As promised, AstraZeneca is forging ahead with its castoff strategy—and this time, rights to an aged beta blocker are on their way out the door.
The British pharma giant announced on Monday that it had agreed to sell off European rights to heart med Seloken and related combo Logimax to Italy’s Recordati in exchange for $300 million in a step commercial chief Mark Mallon said in a statement would allow the company to “concentrate our resources on bringing multiple new medicines to patients.” AZ will hang onto the duo in all other markets, it said.
“Recordati’s expertise in cardiovascular disease and established European salesforce will help to expand the commercial potential of the Seloken brands, which are mature medicines for the new AstraZeneca,” Mallon added. The pair netted $110 million in sales on the continent last year.
The sale marks AZ’s latest “externalization” effort, which the company has used to drum up profits in the absence of strong sales. In addition to the patent cliff troubles that have hit the drugmaker over the last few years, lackluster performances from the growth products key to that “new AstraZeneca” story—including diabetes med Farxiga and blood thinner Brilinta—have also plagued the AZ as of late.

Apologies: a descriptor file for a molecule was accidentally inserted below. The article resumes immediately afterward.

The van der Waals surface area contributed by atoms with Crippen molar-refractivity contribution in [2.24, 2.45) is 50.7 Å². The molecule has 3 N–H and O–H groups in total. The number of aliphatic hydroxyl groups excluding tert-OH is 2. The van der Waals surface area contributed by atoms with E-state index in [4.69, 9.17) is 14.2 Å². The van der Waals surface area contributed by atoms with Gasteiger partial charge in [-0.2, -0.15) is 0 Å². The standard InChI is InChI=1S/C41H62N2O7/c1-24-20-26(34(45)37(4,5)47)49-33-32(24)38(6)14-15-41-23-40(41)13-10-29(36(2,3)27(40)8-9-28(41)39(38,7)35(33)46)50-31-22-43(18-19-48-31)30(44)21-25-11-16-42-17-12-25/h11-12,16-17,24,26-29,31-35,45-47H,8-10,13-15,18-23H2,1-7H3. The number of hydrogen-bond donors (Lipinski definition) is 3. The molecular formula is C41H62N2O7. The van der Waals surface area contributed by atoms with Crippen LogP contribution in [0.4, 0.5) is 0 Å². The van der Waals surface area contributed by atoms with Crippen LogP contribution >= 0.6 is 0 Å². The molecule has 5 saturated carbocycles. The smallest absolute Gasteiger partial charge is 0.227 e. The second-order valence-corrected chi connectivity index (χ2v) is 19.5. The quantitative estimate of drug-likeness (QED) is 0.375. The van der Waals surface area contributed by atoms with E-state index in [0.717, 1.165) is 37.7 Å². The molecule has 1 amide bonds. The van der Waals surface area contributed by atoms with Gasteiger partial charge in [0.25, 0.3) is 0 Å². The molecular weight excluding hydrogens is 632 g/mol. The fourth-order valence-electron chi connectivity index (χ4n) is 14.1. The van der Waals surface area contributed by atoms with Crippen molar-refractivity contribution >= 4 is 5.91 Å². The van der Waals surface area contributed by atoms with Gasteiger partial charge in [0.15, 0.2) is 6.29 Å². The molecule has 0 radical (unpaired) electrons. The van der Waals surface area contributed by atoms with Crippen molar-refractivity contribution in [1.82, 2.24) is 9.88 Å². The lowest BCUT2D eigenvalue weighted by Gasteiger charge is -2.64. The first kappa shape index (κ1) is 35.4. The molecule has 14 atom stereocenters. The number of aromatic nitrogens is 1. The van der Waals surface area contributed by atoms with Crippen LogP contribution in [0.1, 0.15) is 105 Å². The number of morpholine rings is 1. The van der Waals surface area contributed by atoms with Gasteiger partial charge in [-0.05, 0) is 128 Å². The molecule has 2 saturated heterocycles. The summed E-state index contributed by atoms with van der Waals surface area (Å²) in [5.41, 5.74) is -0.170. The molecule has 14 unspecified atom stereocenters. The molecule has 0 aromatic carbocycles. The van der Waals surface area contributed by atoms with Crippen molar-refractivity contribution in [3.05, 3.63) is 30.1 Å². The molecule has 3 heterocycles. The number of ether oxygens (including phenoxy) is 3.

“Essentially what we try to do is find value everywhere in the portfolio,” CEO Pascal Soriot said during AZ’s Q4 earnings presentation, with CFO Marc Dunoyer noting that “the externalization is going to continue.”
Critics, though, has railed against the practice’s lack of sustainability as AZ has washed its hands of assets such as gout med Zurampic, whose U.S. rights the company sent to Ironwood Pharmaceuticals in exchange for $265 million in cash, plus royalties; a lineup of antibiotics, which went to Pfizer for $1.5 billion; and an anesthetics stable that South Africa’s Aspen Pharmacare snatched up for $770 million.
In the meantime, though, the company has a new approval in hand that should help get things going on the revenue front. Earlier this month, AZ scored its first go-ahead for closely watched immuno-oncology treatment Imfinzi, winning a nod in the crowded bladder cancer market. And shortly thereafter, it surprised the market with positive phase 3 lung cancer maintenance data that went “some way towards securing their IO bogey,” as Bernstein analyst Tim Anderson put it.
“When investors count the major I-O manufacturers,”—Bristol-Myers Squibb, Merck, Roche and AstraZeneca—AZ is “invariably last,” he wrote. “Not any longer—this was a shrewd investment decision ... AstraZeneca deserves a tip of the hat.”
With all eyes on its key lung cancer combo data, due out later this year, AstraZeneca could use that bogey. Investors are waiting with baited breath to find out whether AZ’s I-O-plus-CTLA4 combo—which combines Imfinzi with candidate tremelimumab—can top an I-O chemo approach, which Merck has already steered to an FDA approval.